Health Issues among Incarcerated Women

By Ronald L. Braithwaite; Kimberly Jacob Arriola et al. | Go to book overview
Save to active project

7
Anxiety Disorders and
Major Thought Disorders

CASSANDRA F. NEWKIRK

Anxiety is often experienced as a normal emotion of everyday life because as Kaplan and Sadock (2002) state, anxiety is an alerting signal warning of impending danger that serves as an adaptive function to allow one to get out of harm's way. Pathological anxiety exists when the response to a situation is inappropriate in intensity and duration. Kaplan and Sadock describe anxiety as an awareness of physiological sensations such as palpitations, sweating, and awareness of being nervous. The anxiety causes cognitive changes such that a person has difficulty thinking and learning new information because of a sense of confusion.

The American Psychiatric Association Diagnostic and Statistical Manual of Mental Disorders (2000) lists the following anxiety disorders: panic disorder, with and without agoraphobia, agoraphobia, specific phobia, social phobia, obsessivecompulsive disorder, post-traumatic stress disorder, acute stress disorder, generalized anxiety disorder, substance-induced anxiety disorder, anxiety disorder secondary to a medical condition and anxiety disorder not otherwise specified. Anxiety disorders may be difficult to distinguish from other major mental disorders, as anxiety can be associated with several diagnostic categories such as schizophrenia and depression. Anxiety may also be induced by medical conditions such as certain inflammatory diseases, or it may be an adverse reaction to medications.

Several surveys have estimated the prevalence of anxiety disorders in the population, and women are affected by them more than men. The National Institute of Mental Health's Epidemiologic Catchment Area study showed that anxiety disorders had the highest overall prevalence rate among the mental disorders with a lifetime prevalence of 14.6 percent (Mendlowicz and Stein 2000). The National Comorbidity Study showed that women have a lifetime prevalence rate of 30.5 percent compared to 19.2 percent for men (Kaplan and Sadock 2002). Esti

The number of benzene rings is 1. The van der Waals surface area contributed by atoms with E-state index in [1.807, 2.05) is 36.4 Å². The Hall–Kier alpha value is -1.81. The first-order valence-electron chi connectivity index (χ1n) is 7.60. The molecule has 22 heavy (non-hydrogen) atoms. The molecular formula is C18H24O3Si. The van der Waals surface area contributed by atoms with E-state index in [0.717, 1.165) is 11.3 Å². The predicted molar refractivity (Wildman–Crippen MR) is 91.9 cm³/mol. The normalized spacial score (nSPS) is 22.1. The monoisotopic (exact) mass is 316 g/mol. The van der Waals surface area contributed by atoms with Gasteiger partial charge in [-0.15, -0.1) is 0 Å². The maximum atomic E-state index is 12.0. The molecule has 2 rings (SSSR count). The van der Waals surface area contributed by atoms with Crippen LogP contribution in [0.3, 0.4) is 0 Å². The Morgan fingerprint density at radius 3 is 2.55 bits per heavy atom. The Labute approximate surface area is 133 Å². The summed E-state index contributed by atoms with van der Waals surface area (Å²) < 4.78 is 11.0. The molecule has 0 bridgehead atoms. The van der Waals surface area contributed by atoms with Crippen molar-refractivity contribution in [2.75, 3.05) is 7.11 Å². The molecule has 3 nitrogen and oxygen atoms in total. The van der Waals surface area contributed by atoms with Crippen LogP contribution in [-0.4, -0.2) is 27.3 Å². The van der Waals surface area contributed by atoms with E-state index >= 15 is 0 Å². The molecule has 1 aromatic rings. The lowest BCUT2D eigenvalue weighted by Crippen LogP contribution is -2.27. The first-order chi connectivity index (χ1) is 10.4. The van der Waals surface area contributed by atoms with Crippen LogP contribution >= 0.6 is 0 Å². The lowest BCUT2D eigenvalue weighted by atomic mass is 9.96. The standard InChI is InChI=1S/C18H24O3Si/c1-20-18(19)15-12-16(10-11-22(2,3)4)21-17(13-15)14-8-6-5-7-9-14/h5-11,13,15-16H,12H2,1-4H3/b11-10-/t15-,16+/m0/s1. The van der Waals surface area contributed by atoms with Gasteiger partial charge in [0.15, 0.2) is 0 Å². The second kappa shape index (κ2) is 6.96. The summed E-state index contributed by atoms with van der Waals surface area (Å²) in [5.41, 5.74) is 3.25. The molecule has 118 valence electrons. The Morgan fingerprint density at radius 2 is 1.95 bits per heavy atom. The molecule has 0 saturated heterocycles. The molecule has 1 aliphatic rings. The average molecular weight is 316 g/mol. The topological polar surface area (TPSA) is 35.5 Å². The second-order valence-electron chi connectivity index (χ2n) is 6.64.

-112-

Notes for this page

Add a new note
If you are trying to select text to create highlights or citations, remember that you must now click or tap on the first word, and then click or tap on the last word.
Loading One moment ...
Project items
Notes
Cite this page

Cited page

Style
Citations are available only to our active members.
Sign up now to cite pages or passages in MLA, APA and Chicago citation styles.

Cited page

Bookmark this page
Health Issues among Incarcerated Women
Table of contents

Table of contents

Settings

Settings

Typeface
Text size Smaller Larger
Search within

Search within this book

Look up

Look up a word

  • Dictionary
  • Thesaurus
Please submit a word or phrase above.
Print this page

Print this page

Why can't I print more than one page at a time?

While we understand printed pages are helpful to our users, this limitation is necessary to help protect our publishers' copyrighted material and prevent its unlawful distribution. We are sorry for any inconvenience.
Full screen
/ 356

matching results for page

Cited passage

Style
Citations are available only to our active members.
Sign up now to cite pages or passages in MLA, APA and Chicago citation styles.

Cited passage

Welcome to the new Questia Reader

The Questia Reader has been updated to provide you with an even better online reading experience.  It is now 100% Responsive, which means you can read our books and articles on any sized device you wish.  All of your favorite tools like notes, highlights, and citations are still here, but the way you select text has been updated to be easier to use, especially on touchscreen devices.  Here's how:

1. Click or tap the first word you want to select.
2. Click or tap the last word you want to select.

OK, got it!

Thanks for trying Questia!

Please continue trying out our research tools, but please note, full functionality is available only to our active members.

Your work will be lost once you leave this Web page.

For full access in an ad-free environment, sign up now for a FREE, 1-day trial.

Already a member? Log in now.

Are you sure you want to delete this highlight?